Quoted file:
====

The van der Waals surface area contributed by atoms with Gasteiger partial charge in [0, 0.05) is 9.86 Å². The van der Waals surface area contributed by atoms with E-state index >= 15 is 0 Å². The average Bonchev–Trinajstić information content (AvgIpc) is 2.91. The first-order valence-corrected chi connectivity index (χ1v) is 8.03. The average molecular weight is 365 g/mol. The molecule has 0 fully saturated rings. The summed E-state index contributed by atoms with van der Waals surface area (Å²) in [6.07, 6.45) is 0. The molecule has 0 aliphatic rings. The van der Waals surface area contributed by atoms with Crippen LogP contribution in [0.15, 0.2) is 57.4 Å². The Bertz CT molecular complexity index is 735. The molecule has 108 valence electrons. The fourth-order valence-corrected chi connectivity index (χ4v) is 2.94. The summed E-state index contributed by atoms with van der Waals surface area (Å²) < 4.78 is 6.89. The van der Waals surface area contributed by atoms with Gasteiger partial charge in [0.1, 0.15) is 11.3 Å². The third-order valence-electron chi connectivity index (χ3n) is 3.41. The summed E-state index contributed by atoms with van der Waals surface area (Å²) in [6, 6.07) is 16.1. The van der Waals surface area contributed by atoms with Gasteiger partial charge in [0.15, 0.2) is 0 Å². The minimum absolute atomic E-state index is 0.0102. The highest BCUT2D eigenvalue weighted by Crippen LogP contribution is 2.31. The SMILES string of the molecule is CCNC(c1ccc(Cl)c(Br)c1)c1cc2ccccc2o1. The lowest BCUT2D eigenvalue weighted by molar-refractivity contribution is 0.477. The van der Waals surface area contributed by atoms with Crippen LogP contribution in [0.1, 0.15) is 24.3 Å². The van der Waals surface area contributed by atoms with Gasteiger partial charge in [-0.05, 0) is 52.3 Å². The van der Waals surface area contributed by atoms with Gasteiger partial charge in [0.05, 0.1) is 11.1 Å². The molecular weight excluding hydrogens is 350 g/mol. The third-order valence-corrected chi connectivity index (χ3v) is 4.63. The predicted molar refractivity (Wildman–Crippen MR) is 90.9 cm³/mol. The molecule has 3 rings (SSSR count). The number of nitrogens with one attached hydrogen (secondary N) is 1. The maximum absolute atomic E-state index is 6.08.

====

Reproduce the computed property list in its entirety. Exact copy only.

The van der Waals surface area contributed by atoms with Gasteiger partial charge in [0, 0.05) is 9.86 Å². The van der Waals surface area contributed by atoms with E-state index >= 15 is 0 Å². The average Bonchev–Trinajstić information content (AvgIpc) is 2.91. The first-order valence-corrected chi connectivity index (χ1v) is 8.03. The average molecular weight is 365 g/mol. The molecule has 0 fully saturated rings. The summed E-state index contributed by atoms with van der Waals surface area (Å²) in [6.07, 6.45) is 0. The molecule has 0 aliphatic rings. The van der Waals surface area contributed by atoms with Crippen LogP contribution in [0.15, 0.2) is 57.4 Å². The Bertz CT molecular complexity index is 735. The molecule has 108 valence electrons. The fourth-order valence-corrected chi connectivity index (χ4v) is 2.94. The summed E-state index contributed by atoms with van der Waals surface area (Å²) < 4.78 is 6.89. The van der Waals surface area contributed by atoms with Gasteiger partial charge in [0.1, 0.15) is 11.3 Å². The third-order valence-electron chi connectivity index (χ3n) is 3.41. The summed E-state index contributed by atoms with van der Waals surface area (Å²) in [6, 6.07) is 16.1. The van der Waals surface area contributed by atoms with Gasteiger partial charge in [0.15, 0.2) is 0 Å². The minimum absolute atomic E-state index is 0.0102. The highest BCUT2D eigenvalue weighted by Crippen LogP contribution is 2.31. The SMILES string of the molecule is CCNC(c1ccc(Cl)c(Br)c1)c1cc2ccccc2o1. The lowest BCUT2D eigenvalue weighted by molar-refractivity contribution is 0.477. The van der Waals surface area contributed by atoms with Crippen LogP contribution in [0.1, 0.15) is 24.3 Å². The van der Waals surface area contributed by atoms with Gasteiger partial charge in [-0.05, 0) is 52.3 Å². The van der Waals surface area contributed by atoms with Gasteiger partial charge in [0.05, 0.1) is 11.1 Å². The molecular weight excluding hydrogens is 350 g/mol. The third-order valence-corrected chi connectivity index (χ3v) is 4.63. The predicted molar refractivity (Wildman–Crippen MR) is 90.9 cm³/mol. The molecule has 3 rings (SSSR count). The number of nitrogens with one attached hydrogen (secondary N) is 1. The maximum absolute atomic E-state index is 6.08.